My time was now occupied with riding on horseback, studying the game of chess, and continually squabbling with the law students over the rights of women. Something was always coming up in the experiences of everyday life, or in the books we were reading, to give us fresh topics for argument. They would read passages from the British classics quite as aggravating as the laws. They delighted in extracts from Shakespeare, especially from “The Taming of the Shrew,” an admirable satire in itself on the old common law of England. I hated Petruchio as if he were a real man. Young Bayard would recite with unction the famous reply of Milton’s ideal woman to Adam: “God thy law, thou mine.” The Bible, too, was brought into requisition. In fact it seemed to me that every book taught the “divinely ordained” headship of man; but my mind never yielded to this popular heresy.
Mrs. Willard’s Seminary at Troy was the fashionable school in my girlhood, and in the winter of 1830, with upward of a hundred other girls, I found myself an active participant in all the joys and sorrows of that institution. When in family council it was decided to send me to that intellectual Mecca, I did not receive the announcement with unmixed satisfaction, as I had fixed my mind on Union College. The thought of a school without boys, who had been to me such a stimulus both in study and play, seemed to my imagination dreary and profitless.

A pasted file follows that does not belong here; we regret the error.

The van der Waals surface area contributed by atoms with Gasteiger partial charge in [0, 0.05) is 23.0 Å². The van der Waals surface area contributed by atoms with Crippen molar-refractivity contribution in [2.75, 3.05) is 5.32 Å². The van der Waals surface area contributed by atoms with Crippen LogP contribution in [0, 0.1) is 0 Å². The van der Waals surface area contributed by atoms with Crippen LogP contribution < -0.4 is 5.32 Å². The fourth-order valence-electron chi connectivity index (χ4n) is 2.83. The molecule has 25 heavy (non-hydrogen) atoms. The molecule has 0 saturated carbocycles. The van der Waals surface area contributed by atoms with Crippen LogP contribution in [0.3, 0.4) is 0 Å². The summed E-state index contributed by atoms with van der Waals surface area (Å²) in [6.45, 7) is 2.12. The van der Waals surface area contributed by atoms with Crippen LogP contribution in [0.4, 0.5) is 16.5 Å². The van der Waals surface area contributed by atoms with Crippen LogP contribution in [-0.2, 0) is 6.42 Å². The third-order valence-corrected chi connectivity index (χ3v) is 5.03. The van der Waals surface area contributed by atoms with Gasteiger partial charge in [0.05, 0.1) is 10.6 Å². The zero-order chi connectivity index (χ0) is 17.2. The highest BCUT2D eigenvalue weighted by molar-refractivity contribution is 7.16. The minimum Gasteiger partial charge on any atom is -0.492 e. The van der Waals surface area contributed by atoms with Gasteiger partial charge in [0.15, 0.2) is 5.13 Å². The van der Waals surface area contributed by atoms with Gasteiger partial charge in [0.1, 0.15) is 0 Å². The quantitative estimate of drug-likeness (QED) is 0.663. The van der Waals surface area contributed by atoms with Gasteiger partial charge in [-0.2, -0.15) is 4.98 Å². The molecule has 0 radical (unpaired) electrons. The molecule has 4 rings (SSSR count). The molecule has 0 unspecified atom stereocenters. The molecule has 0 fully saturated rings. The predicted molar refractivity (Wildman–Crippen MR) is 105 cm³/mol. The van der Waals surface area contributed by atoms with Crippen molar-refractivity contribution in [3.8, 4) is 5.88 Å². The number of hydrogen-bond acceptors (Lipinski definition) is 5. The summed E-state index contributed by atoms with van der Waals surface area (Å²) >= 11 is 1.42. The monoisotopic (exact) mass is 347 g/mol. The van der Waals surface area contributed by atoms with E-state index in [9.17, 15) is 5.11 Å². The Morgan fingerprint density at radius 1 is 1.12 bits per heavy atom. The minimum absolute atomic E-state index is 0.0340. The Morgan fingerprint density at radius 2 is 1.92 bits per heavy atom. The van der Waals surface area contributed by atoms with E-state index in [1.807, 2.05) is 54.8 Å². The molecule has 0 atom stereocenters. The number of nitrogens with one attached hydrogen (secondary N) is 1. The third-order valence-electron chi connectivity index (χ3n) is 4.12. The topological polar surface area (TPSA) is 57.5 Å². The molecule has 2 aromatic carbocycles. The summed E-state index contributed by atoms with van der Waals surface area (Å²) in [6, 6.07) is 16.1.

The one remarkable feature of my journey to Troy was the railroad from Schenectady to Albany, the first ever laid in this country. The manner of ascending a high hill going out of the city would now strike engineers as stupid to the last degree. The passenger cars were pulled up by a train, loaded with stones, descending the hill. The more rational way of tunneling through the hill or going around it had not yet dawned on our Dutch ancestors. At every step of my journey to Troy I felt that I was treading on my pride, and thus in a hopeless frame of mind I began my boarding-school career. I had already studied everything that was taught there except French, music, and dancing, so I devoted myself to these accomplishments. As I had a good voice I enjoyed singing, with a guitar accompaniment, and, having a good ear for time, I appreciated the harmony in music and motion and took great delight in dancing. The large house, the society of so many girls, the walks about the city, the novelty of everything made the new life more enjoyable than I had anticipated. To be sure I missed the boys, with whom I had grown up, played with for years, and later measured my intellectual powers with, but, as they became a novelty, there was new zest in occasionally seeing them. After I had been there a short time, I heard a call one day: “Heads out!” I ran with the rest and exclaimed, “What is it?” expecting to see a giraffe or some other